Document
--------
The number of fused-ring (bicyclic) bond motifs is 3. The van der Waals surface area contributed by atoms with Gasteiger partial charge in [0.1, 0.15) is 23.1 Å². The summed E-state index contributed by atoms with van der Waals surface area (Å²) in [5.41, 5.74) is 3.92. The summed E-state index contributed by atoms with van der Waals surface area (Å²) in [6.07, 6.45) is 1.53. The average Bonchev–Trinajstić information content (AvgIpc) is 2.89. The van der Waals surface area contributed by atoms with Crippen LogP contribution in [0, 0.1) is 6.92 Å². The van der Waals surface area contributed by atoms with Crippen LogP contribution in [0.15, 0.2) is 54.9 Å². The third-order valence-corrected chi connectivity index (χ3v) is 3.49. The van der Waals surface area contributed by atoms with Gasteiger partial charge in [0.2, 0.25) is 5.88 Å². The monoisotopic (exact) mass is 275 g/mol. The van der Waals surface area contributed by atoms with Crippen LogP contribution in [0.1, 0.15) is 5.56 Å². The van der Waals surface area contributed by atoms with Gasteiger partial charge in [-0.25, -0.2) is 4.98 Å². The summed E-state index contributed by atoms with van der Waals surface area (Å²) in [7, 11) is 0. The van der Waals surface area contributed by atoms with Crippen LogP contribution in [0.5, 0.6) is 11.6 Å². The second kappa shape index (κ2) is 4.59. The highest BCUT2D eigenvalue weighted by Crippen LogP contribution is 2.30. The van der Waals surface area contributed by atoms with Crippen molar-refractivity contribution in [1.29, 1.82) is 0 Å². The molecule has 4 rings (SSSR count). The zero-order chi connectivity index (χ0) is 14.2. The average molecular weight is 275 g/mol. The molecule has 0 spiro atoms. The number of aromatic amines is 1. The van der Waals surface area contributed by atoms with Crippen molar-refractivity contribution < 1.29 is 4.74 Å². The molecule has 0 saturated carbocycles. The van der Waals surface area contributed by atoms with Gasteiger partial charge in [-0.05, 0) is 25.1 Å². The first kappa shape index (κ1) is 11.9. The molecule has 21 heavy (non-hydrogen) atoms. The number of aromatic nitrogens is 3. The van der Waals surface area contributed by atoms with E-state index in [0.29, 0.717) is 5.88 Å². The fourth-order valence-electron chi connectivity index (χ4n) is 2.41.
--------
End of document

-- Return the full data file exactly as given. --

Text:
The number of fused-ring (bicyclic) bond motifs is 3. The van der Waals surface area contributed by atoms with Gasteiger partial charge in [0.1, 0.15) is 23.1 Å². The summed E-state index contributed by atoms with van der Waals surface area (Å²) in [5.41, 5.74) is 3.92. The summed E-state index contributed by atoms with van der Waals surface area (Å²) in [6.07, 6.45) is 1.53. The average Bonchev–Trinajstić information content (AvgIpc) is 2.89. The van der Waals surface area contributed by atoms with Crippen LogP contribution in [0, 0.1) is 6.92 Å². The van der Waals surface area contributed by atoms with Crippen LogP contribution in [0.15, 0.2) is 54.9 Å². The third-order valence-corrected chi connectivity index (χ3v) is 3.49. The van der Waals surface area contributed by atoms with Gasteiger partial charge in [0.2, 0.25) is 5.88 Å². The monoisotopic (exact) mass is 275 g/mol. The van der Waals surface area contributed by atoms with Crippen LogP contribution in [0.1, 0.15) is 5.56 Å². The van der Waals surface area contributed by atoms with Gasteiger partial charge in [-0.25, -0.2) is 4.98 Å². The summed E-state index contributed by atoms with van der Waals surface area (Å²) in [7, 11) is 0. The van der Waals surface area contributed by atoms with Crippen LogP contribution in [0.5, 0.6) is 11.6 Å². The second kappa shape index (κ2) is 4.59. The highest BCUT2D eigenvalue weighted by Crippen LogP contribution is 2.30. The van der Waals surface area contributed by atoms with Crippen molar-refractivity contribution in [1.29, 1.82) is 0 Å². The molecule has 4 rings (SSSR count). The zero-order chi connectivity index (χ0) is 14.2. The average molecular weight is 275 g/mol. The molecule has 0 spiro atoms. The number of aromatic amines is 1. The van der Waals surface area contributed by atoms with Crippen molar-refractivity contribution < 1.29 is 4.74 Å². The molecule has 0 saturated carbocycles. The van der Waals surface area contributed by atoms with Gasteiger partial charge in [-0.05, 0) is 25.1 Å². The first kappa shape index (κ1) is 11.9. The molecule has 21 heavy (non-hydrogen) atoms. The number of aromatic nitrogens is 3. The van der Waals surface area contributed by atoms with E-state index in [0.29, 0.717) is 5.88 Å². The fourth-order valence-electron chi connectivity index (χ4n) is 2.41.